OK, we lied, there is never a right way to say “yes” to that question. However, as testers (and most roles), there are times when we have to communicate negative or difficult messages to others. It’s vital that we can learn to do this without generating emotional situations, destroying people’s trust or causing conflict.

More generally though, have you ever said something that someone has completely misinterpreted? Most of us work in teams, and even though communication seems simple and is something we do every day, a lot of our communication is misunderstood, which can lead to developing the wrong thing! This is further complicated for teams that aren’t co-located.

Learning ways to communicate helps us to understand people and situations better, which helps to create an environment where problem solving and idea creation can thrive. A team which has good, open communication can collaborate towards the right end product. Being a good communicator and being able to resolve any differences means you build the trust and respect of your team and business stakeholders that you need to be able to do your job well.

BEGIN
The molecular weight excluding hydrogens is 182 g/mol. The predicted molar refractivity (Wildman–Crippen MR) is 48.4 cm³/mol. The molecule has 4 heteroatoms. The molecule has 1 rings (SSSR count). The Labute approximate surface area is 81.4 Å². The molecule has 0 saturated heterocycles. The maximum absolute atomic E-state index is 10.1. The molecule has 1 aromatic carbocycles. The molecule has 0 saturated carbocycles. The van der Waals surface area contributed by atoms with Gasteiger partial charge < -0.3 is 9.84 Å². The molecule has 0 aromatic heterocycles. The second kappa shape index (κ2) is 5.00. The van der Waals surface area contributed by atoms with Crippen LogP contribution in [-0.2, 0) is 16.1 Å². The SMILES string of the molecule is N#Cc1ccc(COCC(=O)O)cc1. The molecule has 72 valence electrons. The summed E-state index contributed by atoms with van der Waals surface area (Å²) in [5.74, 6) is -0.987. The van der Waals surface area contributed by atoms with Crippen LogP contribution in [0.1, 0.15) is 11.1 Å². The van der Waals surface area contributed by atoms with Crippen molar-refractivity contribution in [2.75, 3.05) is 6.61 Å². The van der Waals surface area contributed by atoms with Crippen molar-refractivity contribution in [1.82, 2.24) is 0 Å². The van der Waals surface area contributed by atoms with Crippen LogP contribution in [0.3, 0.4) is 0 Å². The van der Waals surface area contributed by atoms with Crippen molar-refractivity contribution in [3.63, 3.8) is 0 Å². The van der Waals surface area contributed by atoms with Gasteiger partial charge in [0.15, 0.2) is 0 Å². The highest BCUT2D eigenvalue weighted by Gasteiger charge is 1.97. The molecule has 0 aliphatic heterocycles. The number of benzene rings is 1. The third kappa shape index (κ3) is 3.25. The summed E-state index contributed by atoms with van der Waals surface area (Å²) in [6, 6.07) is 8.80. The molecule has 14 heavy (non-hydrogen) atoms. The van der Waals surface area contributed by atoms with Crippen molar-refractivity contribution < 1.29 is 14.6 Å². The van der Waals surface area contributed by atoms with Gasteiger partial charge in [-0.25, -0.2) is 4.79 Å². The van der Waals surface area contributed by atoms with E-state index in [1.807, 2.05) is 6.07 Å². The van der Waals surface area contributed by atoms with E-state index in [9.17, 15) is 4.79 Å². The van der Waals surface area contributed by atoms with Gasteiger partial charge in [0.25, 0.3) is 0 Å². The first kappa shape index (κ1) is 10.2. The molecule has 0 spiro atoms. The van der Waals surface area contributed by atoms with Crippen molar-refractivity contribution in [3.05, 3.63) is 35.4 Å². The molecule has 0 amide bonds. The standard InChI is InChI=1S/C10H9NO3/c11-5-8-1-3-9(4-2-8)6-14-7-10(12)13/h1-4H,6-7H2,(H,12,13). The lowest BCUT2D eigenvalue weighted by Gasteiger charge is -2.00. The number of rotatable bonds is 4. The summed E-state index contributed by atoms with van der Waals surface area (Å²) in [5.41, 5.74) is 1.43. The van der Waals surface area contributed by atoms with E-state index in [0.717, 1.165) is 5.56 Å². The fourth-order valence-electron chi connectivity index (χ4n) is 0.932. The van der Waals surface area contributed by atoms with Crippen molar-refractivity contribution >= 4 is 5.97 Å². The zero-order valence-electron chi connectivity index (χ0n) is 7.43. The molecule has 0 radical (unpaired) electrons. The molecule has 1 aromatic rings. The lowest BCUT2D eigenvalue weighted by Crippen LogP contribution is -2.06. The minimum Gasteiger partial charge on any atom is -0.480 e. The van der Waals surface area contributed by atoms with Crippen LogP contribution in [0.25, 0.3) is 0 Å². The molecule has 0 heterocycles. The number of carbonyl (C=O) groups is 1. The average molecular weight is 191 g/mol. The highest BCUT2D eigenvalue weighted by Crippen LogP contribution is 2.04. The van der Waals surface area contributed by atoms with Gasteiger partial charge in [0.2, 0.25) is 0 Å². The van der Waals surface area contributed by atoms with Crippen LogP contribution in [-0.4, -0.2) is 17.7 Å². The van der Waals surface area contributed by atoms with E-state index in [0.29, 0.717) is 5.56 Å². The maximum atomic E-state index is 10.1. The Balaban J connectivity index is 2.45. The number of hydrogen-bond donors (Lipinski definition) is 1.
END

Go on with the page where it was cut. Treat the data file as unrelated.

This session is suitable for testers of any experience level, as well as team members in any discipline who are interested in improving tester-coder communication and collaboration. The session will:
-look at all the ways we communicate daily, then focus on the key communications of a test engineer and ways to do this well.
-look at the information testing can provide and ways to communicate that information so that it is received well.
-identify one of the key skills a team needs, which is even more key as a tester helping to deliver quality.
-look at ways to build communication skills within common meetings within the agile process.
-identify key ways to maintain good communication within distributed teams.

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